Saturday, February 25, 2012

unWritten Rule 14 - Strive for brevity and clarity

It takes longer to write cleanly and crisply.  It shows respect for the time of others when you do (write cleanly).

As you grow in position and assume roles of increasing responsibility and complexity, you truly appreciate those who communicate with brevity and clarity.  Their e-mails, notes and reports will get read!  Conversely, and sadly, good ideas in hard-to-open packages wrapped with complicated bows may be overlooked.

William H. Swanson


Steve said...

One ought to be able to state the essential idea of one's plan in a single page - better still, in a single paragraph on that page. Recall, also, that some style manuals allow a single paragraph to be printed in double-spacing. The admiral does not have time to slog through action officer pose when his next battle is with the DoD Comptroller - and waged in numbers.

Steve Myers

Anonymous said...

And thus the problem we have today. Going for the simple and quick vice the well thoughtout. Make the time and/or slow down the process so justice can be done. We can no longer afford to waste money on ill formed deisions.

Anonymous said...

He is probably correct?

Steve said...

The workload on senior military and civilians in DoD ia so great that clear, brief treatment of the very impacting or sensitive issues they face has to be the standard procedure.

As an action officer in the joint staff J3 almost 3 decades ago, we were told to not count on getting any flag officer time before at least 1600 hours on any given day. When not on travel, the normal general officer schedule consisted of meetings and situation briefings up to mid-day, including working lunches and if lucky, an hour the pentagon fitness center. As many of the pentagon workforce started to close up shop in late afternoon, the seniors got down to working through their in baskets -and if possible, seeing action officers for guidance and review of this or that staff plans issue.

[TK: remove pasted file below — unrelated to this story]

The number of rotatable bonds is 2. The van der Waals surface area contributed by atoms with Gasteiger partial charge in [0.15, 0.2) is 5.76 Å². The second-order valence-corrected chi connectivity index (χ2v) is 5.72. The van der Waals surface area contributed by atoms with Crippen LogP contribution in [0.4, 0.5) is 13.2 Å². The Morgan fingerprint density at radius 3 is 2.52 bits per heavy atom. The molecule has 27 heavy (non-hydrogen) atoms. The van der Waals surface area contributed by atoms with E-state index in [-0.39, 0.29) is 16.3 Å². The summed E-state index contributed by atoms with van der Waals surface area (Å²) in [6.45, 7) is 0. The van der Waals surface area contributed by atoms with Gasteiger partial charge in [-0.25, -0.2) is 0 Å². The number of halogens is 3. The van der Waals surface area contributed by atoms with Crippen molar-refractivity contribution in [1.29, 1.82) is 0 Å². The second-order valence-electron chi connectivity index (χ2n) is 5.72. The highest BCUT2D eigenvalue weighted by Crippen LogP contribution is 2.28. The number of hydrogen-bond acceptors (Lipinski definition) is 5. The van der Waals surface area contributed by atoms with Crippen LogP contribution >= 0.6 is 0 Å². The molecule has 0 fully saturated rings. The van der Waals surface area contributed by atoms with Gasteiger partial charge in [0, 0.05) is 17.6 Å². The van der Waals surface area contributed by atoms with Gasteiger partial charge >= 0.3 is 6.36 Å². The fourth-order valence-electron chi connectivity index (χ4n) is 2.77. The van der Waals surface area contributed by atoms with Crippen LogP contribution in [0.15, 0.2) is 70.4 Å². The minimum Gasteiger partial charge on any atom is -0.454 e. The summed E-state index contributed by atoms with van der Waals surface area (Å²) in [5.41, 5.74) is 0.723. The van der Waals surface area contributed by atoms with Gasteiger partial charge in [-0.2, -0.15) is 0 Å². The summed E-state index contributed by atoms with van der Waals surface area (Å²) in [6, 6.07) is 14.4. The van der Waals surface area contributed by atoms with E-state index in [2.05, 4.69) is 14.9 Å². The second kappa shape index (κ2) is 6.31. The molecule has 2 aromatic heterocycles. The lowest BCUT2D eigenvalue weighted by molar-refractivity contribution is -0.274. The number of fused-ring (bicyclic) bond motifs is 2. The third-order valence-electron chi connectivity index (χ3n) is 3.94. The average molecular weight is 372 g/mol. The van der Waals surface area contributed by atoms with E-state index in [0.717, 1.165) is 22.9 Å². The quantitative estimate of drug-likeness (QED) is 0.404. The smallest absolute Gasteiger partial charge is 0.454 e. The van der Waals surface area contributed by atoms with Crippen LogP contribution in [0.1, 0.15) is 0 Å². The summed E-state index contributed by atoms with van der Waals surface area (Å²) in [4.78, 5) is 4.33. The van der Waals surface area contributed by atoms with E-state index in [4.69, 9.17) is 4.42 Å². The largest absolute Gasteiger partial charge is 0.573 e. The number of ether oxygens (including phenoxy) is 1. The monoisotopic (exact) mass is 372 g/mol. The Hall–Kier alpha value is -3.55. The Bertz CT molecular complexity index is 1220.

Many was the day when I and my trusty locked briefcase at 1730 waited in a three-star outer office only to have his exec or secretary (who was garnering yet more overtime)tell me that he/she had been called to a meeting with a four-star or higher - and that I was welcome to wait until the general came back. More than one secretary told me that the boss frequently did not leave work until 2000 hrs.

Hence the one paragraph rule of thumb. For certain, a single paragraph impact statement was backed up by note books prepared for the seniors and their immediate staff.

As matter of fact, I think most decision papers were already agreed upon prior to the final meeting of the principals.

PS: My time in the J3 barrel was before everyone was fused at the hip by PC's. Today's reality has to make things easier - or worse!

Anonymous said...

Captain Lambert,

Having been an LPO with 6 years in the Navy and for the next 18 years being lucky enough to advance fairly quickly I found that I was required to take up the slack on numerous occasions for individuals that either were unable or unwilling to do certain tasks. This typically required written reports and I found through that experience that the less you write, provided you gave enough detail for good understanding, the better it was received by the command. I have become wordier in recent years, but I feel that there is a lot to say that requires more than brief concurrence or disagreement with words submitted by other posters.

Very Respectfully,

Anonymous said...

Results speaks for themselves. Look at the state we are in wrt ship building. Countless other programs as well. We have to change how we are doing business. I applaud the gentlement for all the work he has done on the joint Staff but the process must be slowed down so justice can be done. If too much is on the plate then we need to prioritize better. Cramming it all in and making hasty decisions now has gotten us to where we are today.

HMS Defiant said...

I used to support visiting flags and their need for internet connectivity hi and low was lost on me until one of them said that he was getting about 400 emails a day on both networks. If he fell behind he was doomed.

When my good peers were promoted to admiral I kept my congrats to not more than 3 sentences and finished by saying that I knew how busy they were.